Japan plays down territorial dispute with China over Diaoyu Islands
To protect its business interests, Tokyo is trying hard not to inflame the situation with Beijing
The notion that a territorial row between China and Japan is escalating appears to be lost on the Japanese side of the equation.
Despite reports this week that China is planning to carry out a thorough geographical survey of the disputed Diaoyu Islands - known as the Senkakus in Japan - little public attention is being paid to the dispute.
Over the past five days, only one of the main Japanese newspapers published an editorial that even mentioned China - a rather oblique piece in the Asahi newspaper calling on Prime Minister Shinzo Abe not to divide other nations in Asia to win backing for Tokyo's policies towards Beijing.
"I don't think that a survey is such a serious problem for Japan as it would have no tangible effect on Tokyo's effective control of the islands," said Masafumi Iida, a China analyst at the National Institute for Defence Studies. "It is possible that there will be no official response at all."
Abe's visit this week to Indonesia, Vietnam and Thailand, where he is said to be trying to drum up regional support to counter China's growing territorial claims, is being reported in the Japanese press, along with the trip to China by former prime minister Yukio Hatoyama, but in a very understated and almost reticent manner.
"The Japanese government is trying very hard not to inflame the situation with China and is publicly stating that the issue should only be solved through legal channels," said Koichi Ishiyama, a professor of journalism at Toin University of Yokohama.
"And I am sure that they are putting pressure on the Japanese media to not play up the situation surrounding the islands," he said.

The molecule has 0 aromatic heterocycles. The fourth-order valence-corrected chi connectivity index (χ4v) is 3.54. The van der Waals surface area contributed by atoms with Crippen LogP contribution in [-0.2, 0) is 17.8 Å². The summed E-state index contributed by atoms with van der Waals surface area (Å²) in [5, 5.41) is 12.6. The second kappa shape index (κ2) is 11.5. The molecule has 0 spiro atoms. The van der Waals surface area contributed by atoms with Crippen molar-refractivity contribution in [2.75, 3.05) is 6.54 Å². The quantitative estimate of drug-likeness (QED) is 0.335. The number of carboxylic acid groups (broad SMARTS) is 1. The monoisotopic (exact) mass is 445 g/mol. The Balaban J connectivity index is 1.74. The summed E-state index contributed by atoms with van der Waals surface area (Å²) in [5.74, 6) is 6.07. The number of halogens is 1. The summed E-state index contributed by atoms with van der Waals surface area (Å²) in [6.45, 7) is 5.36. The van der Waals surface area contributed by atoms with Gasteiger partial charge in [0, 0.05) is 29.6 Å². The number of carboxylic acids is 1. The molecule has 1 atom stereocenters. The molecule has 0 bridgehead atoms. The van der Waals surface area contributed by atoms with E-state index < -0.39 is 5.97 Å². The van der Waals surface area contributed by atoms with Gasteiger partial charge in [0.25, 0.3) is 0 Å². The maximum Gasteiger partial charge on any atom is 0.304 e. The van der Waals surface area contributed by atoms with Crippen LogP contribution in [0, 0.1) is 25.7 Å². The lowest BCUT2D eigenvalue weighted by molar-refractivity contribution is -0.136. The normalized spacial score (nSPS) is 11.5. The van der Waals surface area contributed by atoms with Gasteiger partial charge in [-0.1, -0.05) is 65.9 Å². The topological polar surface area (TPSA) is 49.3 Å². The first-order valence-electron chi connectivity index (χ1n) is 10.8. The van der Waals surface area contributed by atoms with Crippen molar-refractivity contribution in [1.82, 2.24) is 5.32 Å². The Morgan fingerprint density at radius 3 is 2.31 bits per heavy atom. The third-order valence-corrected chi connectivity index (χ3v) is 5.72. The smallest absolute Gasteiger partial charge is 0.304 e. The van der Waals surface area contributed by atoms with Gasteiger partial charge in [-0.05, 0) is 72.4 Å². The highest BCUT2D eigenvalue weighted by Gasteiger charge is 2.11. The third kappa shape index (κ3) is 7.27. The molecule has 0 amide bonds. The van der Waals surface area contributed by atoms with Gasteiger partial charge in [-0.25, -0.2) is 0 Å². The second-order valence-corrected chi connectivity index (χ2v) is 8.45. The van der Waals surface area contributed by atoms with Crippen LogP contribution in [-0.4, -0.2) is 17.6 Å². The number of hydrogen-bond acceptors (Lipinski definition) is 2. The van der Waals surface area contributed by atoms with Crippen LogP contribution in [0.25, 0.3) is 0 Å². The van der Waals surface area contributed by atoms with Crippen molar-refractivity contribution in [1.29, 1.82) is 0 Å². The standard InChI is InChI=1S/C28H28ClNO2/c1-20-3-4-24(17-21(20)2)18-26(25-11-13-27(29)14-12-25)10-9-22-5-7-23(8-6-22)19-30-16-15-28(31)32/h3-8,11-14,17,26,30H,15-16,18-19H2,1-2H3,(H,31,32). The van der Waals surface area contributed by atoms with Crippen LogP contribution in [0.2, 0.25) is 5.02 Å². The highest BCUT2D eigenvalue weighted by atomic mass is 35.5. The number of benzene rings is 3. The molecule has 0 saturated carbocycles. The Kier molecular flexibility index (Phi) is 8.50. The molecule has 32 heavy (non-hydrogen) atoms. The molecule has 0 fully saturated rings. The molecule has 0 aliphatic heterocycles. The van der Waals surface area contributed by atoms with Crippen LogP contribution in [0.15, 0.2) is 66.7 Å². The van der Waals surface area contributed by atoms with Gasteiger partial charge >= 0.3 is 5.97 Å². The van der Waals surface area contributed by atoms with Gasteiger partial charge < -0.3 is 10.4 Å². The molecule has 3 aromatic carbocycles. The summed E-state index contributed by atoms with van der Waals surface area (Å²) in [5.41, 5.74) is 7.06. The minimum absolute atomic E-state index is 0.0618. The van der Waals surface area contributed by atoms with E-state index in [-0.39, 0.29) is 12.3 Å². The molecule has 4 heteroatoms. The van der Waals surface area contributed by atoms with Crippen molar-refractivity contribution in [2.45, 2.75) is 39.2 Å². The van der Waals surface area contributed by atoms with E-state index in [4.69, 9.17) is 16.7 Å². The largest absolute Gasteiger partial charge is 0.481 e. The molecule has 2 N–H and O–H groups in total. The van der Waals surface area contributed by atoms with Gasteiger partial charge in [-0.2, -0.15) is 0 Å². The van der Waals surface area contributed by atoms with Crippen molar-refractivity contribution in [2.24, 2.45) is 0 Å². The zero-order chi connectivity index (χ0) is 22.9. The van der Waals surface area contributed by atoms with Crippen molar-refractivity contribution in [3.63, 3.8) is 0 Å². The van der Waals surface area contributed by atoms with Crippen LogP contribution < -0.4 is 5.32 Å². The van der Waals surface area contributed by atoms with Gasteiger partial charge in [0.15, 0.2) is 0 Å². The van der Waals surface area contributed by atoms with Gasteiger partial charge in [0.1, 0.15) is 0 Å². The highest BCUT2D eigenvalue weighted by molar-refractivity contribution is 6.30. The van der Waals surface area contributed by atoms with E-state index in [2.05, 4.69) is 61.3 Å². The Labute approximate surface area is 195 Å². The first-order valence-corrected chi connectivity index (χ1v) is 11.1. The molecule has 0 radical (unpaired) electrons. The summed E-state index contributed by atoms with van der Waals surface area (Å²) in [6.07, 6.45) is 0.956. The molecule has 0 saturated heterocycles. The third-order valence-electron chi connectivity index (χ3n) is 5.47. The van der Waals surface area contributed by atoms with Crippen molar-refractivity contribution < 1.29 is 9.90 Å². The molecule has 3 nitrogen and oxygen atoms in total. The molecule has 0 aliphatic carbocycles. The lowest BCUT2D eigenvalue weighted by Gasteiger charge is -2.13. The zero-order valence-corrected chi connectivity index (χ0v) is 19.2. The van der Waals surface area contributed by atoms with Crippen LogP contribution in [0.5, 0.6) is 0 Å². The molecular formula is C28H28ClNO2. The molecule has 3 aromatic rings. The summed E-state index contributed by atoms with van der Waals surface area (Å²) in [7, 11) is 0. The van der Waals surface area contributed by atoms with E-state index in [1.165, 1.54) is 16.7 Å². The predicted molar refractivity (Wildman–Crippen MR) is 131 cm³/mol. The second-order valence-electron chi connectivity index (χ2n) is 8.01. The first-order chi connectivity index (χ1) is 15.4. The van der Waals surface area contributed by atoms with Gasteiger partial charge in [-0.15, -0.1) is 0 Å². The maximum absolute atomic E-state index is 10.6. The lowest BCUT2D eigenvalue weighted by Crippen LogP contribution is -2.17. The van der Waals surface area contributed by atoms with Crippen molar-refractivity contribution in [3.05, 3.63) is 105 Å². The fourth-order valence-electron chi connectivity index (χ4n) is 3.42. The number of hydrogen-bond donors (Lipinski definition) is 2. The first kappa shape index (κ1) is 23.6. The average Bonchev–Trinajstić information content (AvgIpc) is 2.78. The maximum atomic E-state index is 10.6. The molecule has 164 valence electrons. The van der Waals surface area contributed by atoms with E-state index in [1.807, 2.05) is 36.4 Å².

Yoichi Shimada, a professor of international relations at Fukui Prefectural University, believes the entire dispute over the islands is being whipped up by an unpopular Chinese government in order to deflect public opinion away from its own shortcomings.
Ishiyama, a former reporter with the Keizai daily business newspaper, said his former employers would likely be under pressure not to devote too much space in their pages to the inevitable impact of the row on bilateral trade. "This whole situation has had a very severe impact on Japanese companies that do business in China, so papers here have decided on the same approach as the government," he said. "They're reporting the bare facts and playing the rest down. It's all about the money, really."
But should Chinese officials attempt to set foot on the islands, Japan would be obliged to take action, analysts agree.
According to Iida, any trespassers would probably be simply deported back to China as Japan continues to try to play down the entire dispute, although any acts of violence involved against Japanese authorities would lead to judicial processes being applied.
Shimada said: "If Chinese officials actually land, then that would constitute a clear violation of Japanese sovereignty and the administration of Shinzo Abe would have no choice but to arrest them."
Iida said: "It's a case of China exercising its growing national power, meaning that both the government and the Chinese people want more.
China was "being more assertive on the Senkakus and on the islands in the South China Sea that are controlled by the Philippines and Vietnam. But they are damaging their international reputation and will be very aware of the consequences of their actions".